The emphasis in microservices design is on the business domain, not technical architecture. Thus, the quantum reflects the bounded context. Some developers make the mistaken association that a bounded context represents a single entity such as
Customer; instead, it represents a business context and/or workflow such as CatalogCheckout. The goal in microservices isn’t to see how small developers can make each service but rather to create a useful bounded context.
The technical architecture in microservices is encapsulated within the service boundary, which is based on the business domain. Each domain forms a physical bounded context. Services integrate with each other by passing messages or resources, not by exposing details like database schemas.
Microservices architectures embrace Continuous Delivery, by using deployment pipelines to rigorously test code and automate tasks like machine provisioning and deployment. Automated testing in particular is extremely useful in fast-changing environments.
Microservices form a shared nothing architecture—the goal is to decrease coupling as much as possible. Generally, duplication is preferable to coupling. For example, both the
ShipToCustomer services have a concept called
Item. Because both teams have the same name and similar properties, developers try to reuse it across both services, thinking it will save time and effort. Instead, it increases effort because changes must now propagate between all the teams that share the component. And, whenever a service changes, developers must worry about changes to the shared component. If, on the other hand, each service has their own
Item and passes information they need from
ShipToCustomer without coupling to the component, they can each change independently.
Developers and operations expect that each service component will be deployed independently from other services (and other infrastructure), reflecting the physical manifestation of the bounded context. The ability for developers to deploy one service without affecting any other service is one of the defining benefits of this architectural style. Moreover, developers typically automate all deployment and operations tasks, including parallel testing and Continuous Delivery.
Developers isolate failure both within the context of a microservices and in the coordination of services. Each service is expected to handle reasonable error scenarios and recover if possible. Many DevOps best practices (such as the circuit breaker pattern, bulkheads, and so on) commonly appear in these architectures. Many microservices architectures adhere to the Reactive Manifesto, a list of operational and coordination principles that lead to more robust systems.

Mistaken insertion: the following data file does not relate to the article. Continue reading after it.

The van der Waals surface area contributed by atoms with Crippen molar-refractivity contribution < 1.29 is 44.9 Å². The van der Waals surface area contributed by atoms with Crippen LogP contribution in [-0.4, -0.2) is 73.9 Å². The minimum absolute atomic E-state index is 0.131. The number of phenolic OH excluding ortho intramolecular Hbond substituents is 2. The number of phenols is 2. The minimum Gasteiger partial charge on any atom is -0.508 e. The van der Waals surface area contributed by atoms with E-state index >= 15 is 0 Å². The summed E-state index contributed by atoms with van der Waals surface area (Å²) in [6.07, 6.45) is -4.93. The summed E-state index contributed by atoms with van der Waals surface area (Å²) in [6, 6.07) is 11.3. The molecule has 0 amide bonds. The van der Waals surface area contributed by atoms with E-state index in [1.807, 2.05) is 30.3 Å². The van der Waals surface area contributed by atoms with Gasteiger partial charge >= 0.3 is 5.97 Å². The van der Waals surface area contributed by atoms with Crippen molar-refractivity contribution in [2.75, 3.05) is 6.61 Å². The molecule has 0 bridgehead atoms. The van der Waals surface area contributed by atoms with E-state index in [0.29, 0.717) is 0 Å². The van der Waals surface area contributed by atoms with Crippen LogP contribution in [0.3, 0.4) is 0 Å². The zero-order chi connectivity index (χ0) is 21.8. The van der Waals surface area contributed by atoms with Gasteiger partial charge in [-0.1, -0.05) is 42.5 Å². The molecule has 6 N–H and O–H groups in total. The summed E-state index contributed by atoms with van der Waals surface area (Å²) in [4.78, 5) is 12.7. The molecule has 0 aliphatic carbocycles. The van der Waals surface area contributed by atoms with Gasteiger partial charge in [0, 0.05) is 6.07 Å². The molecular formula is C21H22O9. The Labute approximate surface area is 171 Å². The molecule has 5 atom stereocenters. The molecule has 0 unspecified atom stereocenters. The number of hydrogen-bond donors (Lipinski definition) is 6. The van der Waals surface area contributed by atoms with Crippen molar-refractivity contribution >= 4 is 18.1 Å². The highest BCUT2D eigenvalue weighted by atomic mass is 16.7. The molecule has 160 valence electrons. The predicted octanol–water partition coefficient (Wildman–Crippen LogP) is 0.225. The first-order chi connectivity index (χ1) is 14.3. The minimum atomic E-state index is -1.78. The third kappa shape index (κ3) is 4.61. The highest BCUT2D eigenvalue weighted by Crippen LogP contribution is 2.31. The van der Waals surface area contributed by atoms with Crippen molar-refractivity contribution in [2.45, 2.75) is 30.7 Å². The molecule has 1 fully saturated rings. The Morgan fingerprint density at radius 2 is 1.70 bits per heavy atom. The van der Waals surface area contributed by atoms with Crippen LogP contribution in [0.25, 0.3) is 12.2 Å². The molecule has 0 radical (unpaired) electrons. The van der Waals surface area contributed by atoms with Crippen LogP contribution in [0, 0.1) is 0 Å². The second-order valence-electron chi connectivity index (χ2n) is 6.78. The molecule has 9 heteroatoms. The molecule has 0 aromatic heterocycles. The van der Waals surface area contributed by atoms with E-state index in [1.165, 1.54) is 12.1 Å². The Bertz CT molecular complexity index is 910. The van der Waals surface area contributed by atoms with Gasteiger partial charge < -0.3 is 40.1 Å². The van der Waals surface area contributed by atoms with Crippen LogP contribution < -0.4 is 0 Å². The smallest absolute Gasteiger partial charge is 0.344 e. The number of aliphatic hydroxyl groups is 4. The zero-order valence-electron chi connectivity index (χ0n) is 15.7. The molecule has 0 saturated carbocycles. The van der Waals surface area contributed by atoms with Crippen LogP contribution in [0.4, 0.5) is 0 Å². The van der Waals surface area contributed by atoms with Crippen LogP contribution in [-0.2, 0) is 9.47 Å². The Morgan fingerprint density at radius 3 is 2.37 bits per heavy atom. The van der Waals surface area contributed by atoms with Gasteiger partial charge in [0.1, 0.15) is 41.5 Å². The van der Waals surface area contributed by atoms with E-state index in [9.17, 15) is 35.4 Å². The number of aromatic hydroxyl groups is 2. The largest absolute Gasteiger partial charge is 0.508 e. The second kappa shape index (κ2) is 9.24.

Developers cannot hope to manually monitor hundreds or thousands of services (how many multicast SSH terminal sessions can one developer observe?). Thus, monitoring and logging become first-class concerns in this architecture. If operations cannot monitor one of these services, it might as well not exist.
The main goals of microservices are isolation of domains via physical bounded context and emphasis on understanding the problem domain. Therefore, the architectural quantum is the service, making this an excellent example of an evolutionary architecture. If one service needs to evolve to change its database, no other service is affected because no other service is allowed to know implementation details like schemas. Of course, the developers of the changing service will have to deliver the same information via the integration point between the services (hopefully protected by a fitness function like consumer-driven contracts), allowing the calling service developers the bliss of never knowing the change occurred.
Given that microservices is our exemplar for an evolutionary architecture, it is unsurprising that it scores well from an evolutionary standpoint.
Both aspects of incremental change are easy in microservices architectures. Each service forms a bounded context around a domain concept, making it easy to make changes that only affect that context. Microservices architectures rely heavily on automation practices from Continuous Delivery, utilizing deployment pipelines and modern DevOps practices.